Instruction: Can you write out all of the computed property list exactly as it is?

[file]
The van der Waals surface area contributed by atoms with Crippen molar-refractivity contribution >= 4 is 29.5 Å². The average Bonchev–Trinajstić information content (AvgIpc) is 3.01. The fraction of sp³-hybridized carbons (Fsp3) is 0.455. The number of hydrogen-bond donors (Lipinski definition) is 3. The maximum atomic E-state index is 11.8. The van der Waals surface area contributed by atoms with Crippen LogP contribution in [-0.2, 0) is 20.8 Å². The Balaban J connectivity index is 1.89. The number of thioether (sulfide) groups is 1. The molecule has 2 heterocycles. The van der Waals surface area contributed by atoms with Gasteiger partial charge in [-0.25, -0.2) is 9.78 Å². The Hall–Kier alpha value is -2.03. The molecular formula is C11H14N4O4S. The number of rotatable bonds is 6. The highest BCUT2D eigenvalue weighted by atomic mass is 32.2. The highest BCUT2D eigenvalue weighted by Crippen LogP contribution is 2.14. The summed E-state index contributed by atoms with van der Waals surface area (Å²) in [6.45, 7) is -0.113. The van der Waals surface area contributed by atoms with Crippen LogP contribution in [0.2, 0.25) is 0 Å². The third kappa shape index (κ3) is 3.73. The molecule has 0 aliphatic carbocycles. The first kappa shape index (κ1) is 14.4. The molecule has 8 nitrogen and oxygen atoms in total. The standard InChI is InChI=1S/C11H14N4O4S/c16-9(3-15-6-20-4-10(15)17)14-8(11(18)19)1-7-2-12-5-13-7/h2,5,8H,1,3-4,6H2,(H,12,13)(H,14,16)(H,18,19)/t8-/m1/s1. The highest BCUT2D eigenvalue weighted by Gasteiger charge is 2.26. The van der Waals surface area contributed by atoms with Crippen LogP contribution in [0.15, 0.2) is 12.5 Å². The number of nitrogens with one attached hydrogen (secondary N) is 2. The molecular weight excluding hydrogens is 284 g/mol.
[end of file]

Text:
The van der Waals surface area contributed by atoms with Crippen molar-refractivity contribution >= 4 is 29.5 Å². The average Bonchev–Trinajstić information content (AvgIpc) is 3.01. The fraction of sp³-hybridized carbons (Fsp3) is 0.455. The number of hydrogen-bond donors (Lipinski definition) is 3. The maximum atomic E-state index is 11.8. The van der Waals surface area contributed by atoms with Crippen LogP contribution in [-0.2, 0) is 20.8 Å². The Balaban J connectivity index is 1.89. The number of thioether (sulfide) groups is 1. The molecule has 2 heterocycles. The van der Waals surface area contributed by atoms with Gasteiger partial charge in [-0.25, -0.2) is 9.78 Å². The Hall–Kier alpha value is -2.03. The molecular formula is C11H14N4O4S. The number of rotatable bonds is 6. The highest BCUT2D eigenvalue weighted by atomic mass is 32.2. The highest BCUT2D eigenvalue weighted by Crippen LogP contribution is 2.14. The summed E-state index contributed by atoms with van der Waals surface area (Å²) in [6.45, 7) is -0.113. The van der Waals surface area contributed by atoms with Crippen LogP contribution in [0.2, 0.25) is 0 Å². The third kappa shape index (κ3) is 3.73. The molecule has 0 aliphatic carbocycles. The first kappa shape index (κ1) is 14.4. The molecule has 8 nitrogen and oxygen atoms in total. The standard InChI is InChI=1S/C11H14N4O4S/c16-9(3-15-6-20-4-10(15)17)14-8(11(18)19)1-7-2-12-5-13-7/h2,5,8H,1,3-4,6H2,(H,12,13)(H,14,16)(H,18,19)/t8-/m1/s1. The highest BCUT2D eigenvalue weighted by Gasteiger charge is 2.26. The van der Waals surface area contributed by atoms with Crippen LogP contribution in [0.15, 0.2) is 12.5 Å². The number of nitrogens with one attached hydrogen (secondary N) is 2. The molecular weight excluding hydrogens is 284 g/mol.